After spending two years restoring this classic White, Goulburn truckie Tony Kent has hit the highways again to share a story of a special era.
“Well, it’s far from good, but she looks good from afar!” smiled a modest Tony Kent as his 1975 White 4000 White with its matching Freighter spread-axle trailer sparkled in the autumn sunshine.
However, many would beg to differ that it looks good from any angle as evidenced by the number of people stopping by to check out the truck and trailer outfit at the recent Lockhart Truck Show.
The truck and driver had made their way down the Hume and across to Lockhart, and like a lot of trucks from the 1970s’ era, the White had had an interesting life before being overhauled and restored to its current condition.
“Originally it was based in Traralgon in the Latrobe Valley pulling a float and was painted yellow. It was on sold to a Brambles subbie, again as a float unit and was repainted in Brambles’ red,” explained Kent.
“It was in a rollover and the cab was replaced and repainted blue – it ended up in Crookwell in New South Wales as a rigid tipper for a number of years which is where I bought it from and spent a couple of years restoring it.”
The iron componentry under the short bonnet of the White providing the motive power is classic 1970s with a Detroit Diesel 8V-71 married up to a 15-speed overdrive Roadranger and a Hendrickson rear end.
Whilst the power output of around 318 horsepower might seem modest by today’s standards, the old White can still get along at a good speed.
“When I first got her going, she would only do about 90k’s flat out, so I changed the diffs and made it driveable. It goes pretty well with the trailer. The Hendrickson doesn’t have much give in it. She’s a bit like a bucking bull without it,” said Kent with a grin.
Having purchased the White, Kent set about taking the truck back down to the chassis rails and building the truck back up, taking on the workload in his backyard shed in Goulburn.
“I have had it three years and just had it back on the road for twelve months, I pulled everything off it and stripped the cab right back to the shell – with the cab being replaced in the mid-1980s after its rollover there was no rust in it fortunately and the interior was still in good nick.
“There was plenty of late nights with it. I would be playing around in the shed and think ‘It must be getting late’ and all the lights would be out in the house, quite often I would be out there until midnight or 1am working on it,” he said.
Initially unable to decide on which shade of ‘Ford blue’ he wanted to paint the truck in, Kent eventually went for a striking ‘Subaru WRX’ blue which really makes the truck stand out, and has left the truck and trailer in that state without further paint touches.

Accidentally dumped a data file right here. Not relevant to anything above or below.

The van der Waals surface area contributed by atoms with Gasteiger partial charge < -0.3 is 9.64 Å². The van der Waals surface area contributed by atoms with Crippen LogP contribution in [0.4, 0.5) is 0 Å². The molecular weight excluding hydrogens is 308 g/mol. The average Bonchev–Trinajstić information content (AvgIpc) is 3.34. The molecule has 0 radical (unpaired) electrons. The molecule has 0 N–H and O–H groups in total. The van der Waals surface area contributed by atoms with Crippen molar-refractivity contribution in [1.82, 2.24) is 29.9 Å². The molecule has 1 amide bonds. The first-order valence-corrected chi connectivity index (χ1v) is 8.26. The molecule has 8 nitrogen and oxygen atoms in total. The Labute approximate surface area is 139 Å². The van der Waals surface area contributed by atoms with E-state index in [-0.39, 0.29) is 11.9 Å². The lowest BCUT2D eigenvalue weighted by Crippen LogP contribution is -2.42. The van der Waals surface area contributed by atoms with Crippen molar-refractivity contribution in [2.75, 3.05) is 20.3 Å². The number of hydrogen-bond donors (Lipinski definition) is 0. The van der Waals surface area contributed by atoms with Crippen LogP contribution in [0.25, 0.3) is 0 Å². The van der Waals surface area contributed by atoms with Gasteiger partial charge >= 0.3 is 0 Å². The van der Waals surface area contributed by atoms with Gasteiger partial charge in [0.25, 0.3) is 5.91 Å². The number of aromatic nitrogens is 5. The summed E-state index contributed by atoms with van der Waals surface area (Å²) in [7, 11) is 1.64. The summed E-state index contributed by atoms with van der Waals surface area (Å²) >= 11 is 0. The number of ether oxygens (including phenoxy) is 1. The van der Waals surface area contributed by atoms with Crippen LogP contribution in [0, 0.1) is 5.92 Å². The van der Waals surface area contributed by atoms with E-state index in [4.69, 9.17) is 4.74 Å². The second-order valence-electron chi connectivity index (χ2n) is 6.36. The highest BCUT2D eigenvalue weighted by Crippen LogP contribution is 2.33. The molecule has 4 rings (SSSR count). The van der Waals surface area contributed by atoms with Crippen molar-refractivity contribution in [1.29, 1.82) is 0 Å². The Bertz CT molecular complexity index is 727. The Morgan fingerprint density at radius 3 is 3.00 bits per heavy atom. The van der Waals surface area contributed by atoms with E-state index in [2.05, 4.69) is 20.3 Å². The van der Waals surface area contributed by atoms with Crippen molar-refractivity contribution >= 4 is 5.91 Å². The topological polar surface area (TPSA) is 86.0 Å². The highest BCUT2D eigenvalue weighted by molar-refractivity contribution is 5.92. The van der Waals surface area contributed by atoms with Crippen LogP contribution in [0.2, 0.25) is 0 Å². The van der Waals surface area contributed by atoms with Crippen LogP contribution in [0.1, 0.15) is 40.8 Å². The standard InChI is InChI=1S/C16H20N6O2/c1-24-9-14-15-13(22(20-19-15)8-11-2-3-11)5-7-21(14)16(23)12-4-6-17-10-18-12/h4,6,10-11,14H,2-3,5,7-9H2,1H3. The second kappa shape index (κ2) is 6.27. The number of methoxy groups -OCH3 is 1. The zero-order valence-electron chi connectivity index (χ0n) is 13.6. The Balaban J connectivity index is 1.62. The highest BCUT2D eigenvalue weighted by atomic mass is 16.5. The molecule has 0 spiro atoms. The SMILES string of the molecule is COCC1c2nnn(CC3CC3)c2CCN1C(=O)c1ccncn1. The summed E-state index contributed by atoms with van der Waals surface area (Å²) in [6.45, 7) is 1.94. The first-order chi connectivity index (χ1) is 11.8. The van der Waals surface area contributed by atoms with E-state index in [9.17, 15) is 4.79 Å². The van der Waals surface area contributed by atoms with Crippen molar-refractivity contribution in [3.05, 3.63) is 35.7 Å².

“It’s always a bit of a hot topic with people you talk to as to whether it should be lined and scrolled but does it need it?” he reasoned.
The White was also accessorised somewhat with a bit of stainless but not to detract from keeping with the originality of the look of trucks from the era.
“It only had one air cleaner and exhaust, so I put an extra one each on them to bling it up a bit, I put another set of tanks on it, but I left the spiders on it to keep it a bit old-school” he said.
Sitting proudly on the front of the bonnet is a mustang emblem which pays tribute to the heritage of the White product line of the 1950s and 1960s.
“I went into Highway Spares in Chipping Norton to get some other bits and pieces and saw it sitting there and thought ‘I have to have that’” he said.
Completing the outfit is a 1978 Freighter 8-foot spread trailer which was acquired 600 metres from Kent’s home, and it too has had a full refurbishment and repaint to match the truck, but he made a few concessions to modernise it as he went along including installing LED lights.
“A few of my mates wanted me to put the old-style lights on it but I thought I’m past changing globes, many a wet night you would have to change all the globes on the trailer.”
The trailer was sold without its wooden two-deck stock crate and Kent is toying with the idea of getting it and also pairing it up to the truck.
“I am thinking of getting it and putting it on, there will be a bit of work in replacing the timber but there’s not a lot of old stock crates from that era that have been restored so I think the project would be worth it.”
The project was a personal goal for Kent having first hit the road many years ago in a similarly spec’d truck, so he was on the lookout for one the same.
“When I first got my licence a White 4000 with a Detroit 8-71 was the first truck I drove so I had a soft spot for them; it was exactly the same spec and it was also a rigid tipper like this was when I bought it.”
Kent works in the office of Divall’s Earthworks in Goulburn which runs a large fleet of Kenworths.
“The boys there love the sound of it as much as anything,” he said with a smile.
The trip to Lockhart was at the start of a busy month for Kent and the White, having taken in the Gundagai get-together the week before. After that there was the Canberra Convoy for Kids and the Crawlin’ the Hume runs later in March.
“She goes alright, it doesn’t like the big hills, but she gets along down the other side pretty well.
“The GMs aren’t known for torque; they are a revving motor. I reckon [on the highway runs] you will hear me well before you see me coming!”